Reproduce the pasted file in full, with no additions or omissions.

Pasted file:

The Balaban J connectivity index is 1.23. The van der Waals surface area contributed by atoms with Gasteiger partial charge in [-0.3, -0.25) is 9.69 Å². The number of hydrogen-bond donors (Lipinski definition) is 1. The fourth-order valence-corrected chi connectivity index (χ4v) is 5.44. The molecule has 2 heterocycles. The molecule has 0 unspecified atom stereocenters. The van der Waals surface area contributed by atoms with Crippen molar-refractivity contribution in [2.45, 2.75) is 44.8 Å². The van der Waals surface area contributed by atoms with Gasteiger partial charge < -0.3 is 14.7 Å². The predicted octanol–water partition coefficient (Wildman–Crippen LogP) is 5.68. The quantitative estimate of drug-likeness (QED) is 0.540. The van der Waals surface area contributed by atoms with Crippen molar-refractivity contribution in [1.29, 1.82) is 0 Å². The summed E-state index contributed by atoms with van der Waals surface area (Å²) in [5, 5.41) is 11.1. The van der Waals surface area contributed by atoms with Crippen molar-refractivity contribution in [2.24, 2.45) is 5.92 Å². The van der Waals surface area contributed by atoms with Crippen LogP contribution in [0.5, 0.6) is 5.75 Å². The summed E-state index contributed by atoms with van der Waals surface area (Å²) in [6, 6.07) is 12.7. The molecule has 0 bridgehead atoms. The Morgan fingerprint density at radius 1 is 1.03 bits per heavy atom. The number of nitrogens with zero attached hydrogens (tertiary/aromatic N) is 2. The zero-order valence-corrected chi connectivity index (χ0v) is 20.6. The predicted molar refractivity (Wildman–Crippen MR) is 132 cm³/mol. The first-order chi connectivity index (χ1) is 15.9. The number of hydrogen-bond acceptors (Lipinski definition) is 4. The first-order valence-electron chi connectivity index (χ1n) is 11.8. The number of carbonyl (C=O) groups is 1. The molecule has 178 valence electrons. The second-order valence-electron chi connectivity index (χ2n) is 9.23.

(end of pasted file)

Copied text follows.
The Balaban J connectivity index is 1.23. The van der Waals surface area contributed by atoms with Gasteiger partial charge in [-0.3, -0.25) is 9.69 Å². The number of hydrogen-bond donors (Lipinski definition) is 1. The fourth-order valence-corrected chi connectivity index (χ4v) is 5.44. The molecule has 2 heterocycles. The molecule has 0 unspecified atom stereocenters. The van der Waals surface area contributed by atoms with Crippen molar-refractivity contribution in [2.45, 2.75) is 44.8 Å². The van der Waals surface area contributed by atoms with Gasteiger partial charge < -0.3 is 14.7 Å². The predicted octanol–water partition coefficient (Wildman–Crippen LogP) is 5.68. The quantitative estimate of drug-likeness (QED) is 0.540. The van der Waals surface area contributed by atoms with Crippen molar-refractivity contribution in [1.29, 1.82) is 0 Å². The summed E-state index contributed by atoms with van der Waals surface area (Å²) in [5, 5.41) is 11.1. The van der Waals surface area contributed by atoms with Crippen molar-refractivity contribution in [2.24, 2.45) is 5.92 Å². The van der Waals surface area contributed by atoms with Crippen LogP contribution in [0.5, 0.6) is 5.75 Å². The summed E-state index contributed by atoms with van der Waals surface area (Å²) in [6, 6.07) is 12.7. The molecule has 0 bridgehead atoms. The Morgan fingerprint density at radius 1 is 1.03 bits per heavy atom. The number of nitrogens with zero attached hydrogens (tertiary/aromatic N) is 2. The zero-order valence-corrected chi connectivity index (χ0v) is 20.6. The predicted molar refractivity (Wildman–Crippen MR) is 132 cm³/mol. The first-order chi connectivity index (χ1) is 15.9. The number of hydrogen-bond acceptors (Lipinski definition) is 4. The first-order valence-electron chi connectivity index (χ1n) is 11.8. The number of carbonyl (C=O) groups is 1. The molecule has 178 valence electrons. The second-order valence-electron chi connectivity index (χ2n) is 9.23.